On the other hand, you should be aware that if you move out and yet keep paying you are unlikely to receive full dollar credit for your post-separation mortgage payments in the calculation of the property settlement.

Who pays the bills (electricity, internet etc)?

If you have a lot of conflict with your former partner, it’s a good idea to get the essential services in your home under your exclusive control, even if you find this expensive. You do not want to have to rely on your former partner to continue to pay what are essentially now, your bills.

Under more amicable circumstances, it really depends on what you can agree. And what each of you can afford. Financial separation will mean that you will look after these payments yourself at some stage in the future. Whether you or your partner afford to do that right now is another question. Whether you and your former partner can agree to share each other’s expenses, even temporarily, is another thing again.

Spouse maintenance

The law says that one former partner must support the other if two conditions are satisfied: that the other is not able to support themselves adequately, and that the first partner is reasonably able to support the second. This is called ‘spouse maintenance’ under Australian law.

Generally, spouse maintenance is paid in the form of regular payment for a temporary period after separation. Or it might be paid in the form of payment of bills, for example. There is no prescribed form.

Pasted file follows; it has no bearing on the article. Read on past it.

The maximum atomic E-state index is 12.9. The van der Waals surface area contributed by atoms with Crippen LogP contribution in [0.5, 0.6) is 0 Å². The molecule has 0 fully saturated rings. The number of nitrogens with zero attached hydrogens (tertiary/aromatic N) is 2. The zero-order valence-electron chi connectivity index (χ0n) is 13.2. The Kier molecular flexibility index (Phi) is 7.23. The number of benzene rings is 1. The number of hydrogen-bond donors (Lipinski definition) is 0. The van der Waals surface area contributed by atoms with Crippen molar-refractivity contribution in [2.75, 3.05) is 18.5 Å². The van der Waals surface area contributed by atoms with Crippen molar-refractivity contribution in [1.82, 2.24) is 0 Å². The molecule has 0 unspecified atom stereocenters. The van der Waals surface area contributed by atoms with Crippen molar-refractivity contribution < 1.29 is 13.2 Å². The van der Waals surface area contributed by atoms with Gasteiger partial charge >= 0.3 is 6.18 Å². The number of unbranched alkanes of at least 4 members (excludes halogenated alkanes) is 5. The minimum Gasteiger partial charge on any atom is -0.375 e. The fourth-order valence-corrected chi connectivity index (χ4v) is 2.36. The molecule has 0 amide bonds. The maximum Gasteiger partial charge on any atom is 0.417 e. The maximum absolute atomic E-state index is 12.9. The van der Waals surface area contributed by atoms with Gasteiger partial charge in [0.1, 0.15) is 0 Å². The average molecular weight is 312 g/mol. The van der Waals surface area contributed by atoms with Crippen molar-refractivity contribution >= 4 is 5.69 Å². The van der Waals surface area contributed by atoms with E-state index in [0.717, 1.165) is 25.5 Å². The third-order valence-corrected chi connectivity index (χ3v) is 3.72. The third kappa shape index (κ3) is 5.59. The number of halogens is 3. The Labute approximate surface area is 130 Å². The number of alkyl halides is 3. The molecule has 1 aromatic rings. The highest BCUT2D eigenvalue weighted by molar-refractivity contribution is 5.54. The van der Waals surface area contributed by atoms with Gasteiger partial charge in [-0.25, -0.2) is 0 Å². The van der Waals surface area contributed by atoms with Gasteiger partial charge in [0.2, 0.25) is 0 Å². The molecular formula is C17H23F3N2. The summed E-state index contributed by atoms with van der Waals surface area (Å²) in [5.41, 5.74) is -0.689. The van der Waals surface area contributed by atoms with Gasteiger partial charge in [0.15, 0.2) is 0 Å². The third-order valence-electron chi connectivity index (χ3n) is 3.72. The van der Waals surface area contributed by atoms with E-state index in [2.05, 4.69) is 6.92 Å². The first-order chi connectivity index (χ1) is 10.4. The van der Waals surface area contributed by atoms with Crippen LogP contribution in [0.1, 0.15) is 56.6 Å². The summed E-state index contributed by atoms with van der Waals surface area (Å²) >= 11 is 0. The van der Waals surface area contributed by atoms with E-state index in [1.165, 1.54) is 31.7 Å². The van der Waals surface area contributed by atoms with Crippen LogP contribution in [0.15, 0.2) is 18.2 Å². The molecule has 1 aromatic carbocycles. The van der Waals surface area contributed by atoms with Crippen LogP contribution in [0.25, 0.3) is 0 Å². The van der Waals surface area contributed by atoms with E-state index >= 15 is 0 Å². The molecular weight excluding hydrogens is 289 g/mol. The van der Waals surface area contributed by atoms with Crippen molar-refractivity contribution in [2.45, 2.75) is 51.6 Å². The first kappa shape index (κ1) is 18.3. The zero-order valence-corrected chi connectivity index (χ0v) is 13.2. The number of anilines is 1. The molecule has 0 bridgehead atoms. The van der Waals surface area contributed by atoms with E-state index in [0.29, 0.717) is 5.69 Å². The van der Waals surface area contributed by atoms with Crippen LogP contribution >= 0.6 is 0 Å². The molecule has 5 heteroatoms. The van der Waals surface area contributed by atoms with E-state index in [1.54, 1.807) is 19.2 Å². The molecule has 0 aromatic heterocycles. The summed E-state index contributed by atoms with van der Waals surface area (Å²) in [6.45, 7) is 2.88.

If payment of spouse maintenance can’t be privately agreed, and the two conditions are satisfied, the partner with less may be able to receive spouse maintenance orders from the family courts.

‘Freeze and starve’

Sometimes, either out of spite, revenge or maybe just as a tactic, one former partner decides not let the other have access to important assets (like a car or tools of trade) or to sources of income so that they can pay their living expenses and the expenses of the children.

As described above, the courts will not allow your partner to cut you off from vital income support after separation if you are unable to support yourself. If this has occurred, you can apply to the court for urgent spouse maintenance orders.

If you are being cut-off from access to assets that you desperately need, you can apply to the court for an urgent property injunction.

Power imbalance between the partners

Financial deprivation may also qualify under the definitions of family violence or even child abuse. A perpetrator of family violence may seek to punish a victim who has made the big decision to separate with unreasonable or harsh financial conditions. It is often the case, too, that a victim is prepared to put up with, or even agree to, unreasonable or non-existent financial arrangements.